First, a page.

Bekhukotai–How to Donate Yourself

“When a person vows the equivalent of a human being . . . ”  (Lev. 27:2)

Leviticus concludes in a grand manner at the end of chapter 26.  Chapter 27 constitutes an appendix on fundraising through the consecration of persons, animals, houses, land, etc.  The goal was “to secure silver for the sanctuary and its related needs, not, for the most part, to secure the actual commodities that were pledged or consecrated.” (Levine)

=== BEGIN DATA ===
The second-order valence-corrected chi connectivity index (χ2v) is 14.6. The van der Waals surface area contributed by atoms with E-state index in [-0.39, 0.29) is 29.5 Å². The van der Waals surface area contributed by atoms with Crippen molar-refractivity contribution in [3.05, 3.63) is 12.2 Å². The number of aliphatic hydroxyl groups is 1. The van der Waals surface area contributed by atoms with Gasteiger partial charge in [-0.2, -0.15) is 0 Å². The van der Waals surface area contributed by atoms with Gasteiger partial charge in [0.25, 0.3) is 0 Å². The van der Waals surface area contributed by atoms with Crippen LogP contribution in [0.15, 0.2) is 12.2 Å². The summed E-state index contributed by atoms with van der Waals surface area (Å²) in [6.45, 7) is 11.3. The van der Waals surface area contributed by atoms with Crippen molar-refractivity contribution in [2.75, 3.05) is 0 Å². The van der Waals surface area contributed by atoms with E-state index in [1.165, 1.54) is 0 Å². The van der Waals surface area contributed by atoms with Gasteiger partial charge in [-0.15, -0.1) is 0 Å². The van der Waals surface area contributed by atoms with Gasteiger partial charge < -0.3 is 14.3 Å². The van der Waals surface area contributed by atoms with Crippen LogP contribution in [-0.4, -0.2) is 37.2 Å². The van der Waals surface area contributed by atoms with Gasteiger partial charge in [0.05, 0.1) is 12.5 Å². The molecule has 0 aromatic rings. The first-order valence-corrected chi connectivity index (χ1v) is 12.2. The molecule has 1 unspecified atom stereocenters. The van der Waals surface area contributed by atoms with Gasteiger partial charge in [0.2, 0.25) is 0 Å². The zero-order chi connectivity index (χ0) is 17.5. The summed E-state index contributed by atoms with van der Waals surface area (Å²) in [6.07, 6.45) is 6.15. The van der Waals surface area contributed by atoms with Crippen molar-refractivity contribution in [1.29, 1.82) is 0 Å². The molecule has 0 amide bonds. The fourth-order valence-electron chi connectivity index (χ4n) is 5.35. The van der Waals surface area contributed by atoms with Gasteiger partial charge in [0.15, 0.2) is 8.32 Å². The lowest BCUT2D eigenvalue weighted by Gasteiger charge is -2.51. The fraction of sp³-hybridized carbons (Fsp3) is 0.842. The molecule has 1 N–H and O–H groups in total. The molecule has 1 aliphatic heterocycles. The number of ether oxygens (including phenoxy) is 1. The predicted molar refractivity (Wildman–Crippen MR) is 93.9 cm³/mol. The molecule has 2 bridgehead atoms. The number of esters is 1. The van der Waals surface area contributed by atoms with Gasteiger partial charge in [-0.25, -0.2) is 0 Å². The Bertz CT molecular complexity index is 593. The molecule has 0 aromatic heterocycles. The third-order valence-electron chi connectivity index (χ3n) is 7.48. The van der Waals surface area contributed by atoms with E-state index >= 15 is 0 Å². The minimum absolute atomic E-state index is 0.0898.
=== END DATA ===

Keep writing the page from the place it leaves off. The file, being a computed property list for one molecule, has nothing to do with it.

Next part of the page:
Using this system, one could vow to “give” oneself or a member of one’s household to the sanctuary, and fulfill the vow by paying a certain amount of silver.  This harkens back to the ancient custom of dedicating oneself, or one’s child, to temple service. In 1 Samuel 1 we read that Hannah vowed at the sanctuary of Shiloh that if God granted her a son she would bring him to Shiloh, where he would remain in service all his days. When Samuel was born to her, she, indeed, devoted him in this way. Pledging the equivalent of one’s life, according to a scale established by the priesthood, served two ends: the spirit of the ancient tradition was satisfied, and, in practical terms, the sanctuary received necessary funds.

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